A serious television trickster: Ken Saro-Wiwa’s political and artistic legacy in Basi and Company

James Hodapp*

*Corresponding author for this work

Research output: Contribution to journalArticle


Ken Saro-Wiwa has attracted both popular and scholarly recognition as a significant Nigerian writer and activist. Despite this interest, the television programme Basi and Company that he wrote and directed from 1985 to 1990 has received scant attention, often being dismissed as a frivolous side project unworthy of inclusion in Saro-Wiwa’s oeuvre. This article challenges such neglect, arguing that the show is an essential part of the work of one of the 20th century’s most important public intellectuals. Basi and Company represents a complex re-imagining of the traditional West African trickster figures, such as Kuru the tortoise and the Yoruba mythological deity of Eshu, as a means of engaging with contemporary life under a brutal regime in the post-oil boom period in Nigeria. Its 150 episodes, watched routinely by over 30 million Nigerians, subtly critiqued modern Nigeria and its government, and it deserves a place alongside Saro-Wiwa’s other politically engaged works.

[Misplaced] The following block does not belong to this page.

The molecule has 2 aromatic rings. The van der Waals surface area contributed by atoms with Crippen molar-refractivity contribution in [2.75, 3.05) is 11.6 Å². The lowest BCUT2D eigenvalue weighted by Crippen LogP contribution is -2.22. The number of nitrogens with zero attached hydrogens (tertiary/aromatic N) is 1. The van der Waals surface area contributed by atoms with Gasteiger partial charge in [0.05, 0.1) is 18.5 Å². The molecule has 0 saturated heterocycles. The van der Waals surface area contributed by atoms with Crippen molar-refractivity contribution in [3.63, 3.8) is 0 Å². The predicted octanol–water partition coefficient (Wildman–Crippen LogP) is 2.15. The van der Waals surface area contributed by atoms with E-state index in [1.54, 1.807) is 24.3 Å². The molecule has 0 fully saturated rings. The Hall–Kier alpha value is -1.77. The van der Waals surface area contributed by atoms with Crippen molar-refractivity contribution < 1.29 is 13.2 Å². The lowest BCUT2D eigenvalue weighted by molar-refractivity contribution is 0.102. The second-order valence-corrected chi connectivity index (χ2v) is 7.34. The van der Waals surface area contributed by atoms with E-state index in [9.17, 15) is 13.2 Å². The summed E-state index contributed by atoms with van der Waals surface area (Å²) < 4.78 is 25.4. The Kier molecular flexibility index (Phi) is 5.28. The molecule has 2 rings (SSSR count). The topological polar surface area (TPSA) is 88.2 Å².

Original languageEnglish (US)
Pages (from-to)504-514
Number of pages11
JournalJournal of Postcolonial Writing
Issue number4
Publication statusPublished - Jul 4 2018



  • Africa
  • Basi and Company
  • Ken Saro-Wiwa
  • Nigeria
  • folk tale
  • television

ASJC Scopus subject areas

  • Literature and Literary Theory

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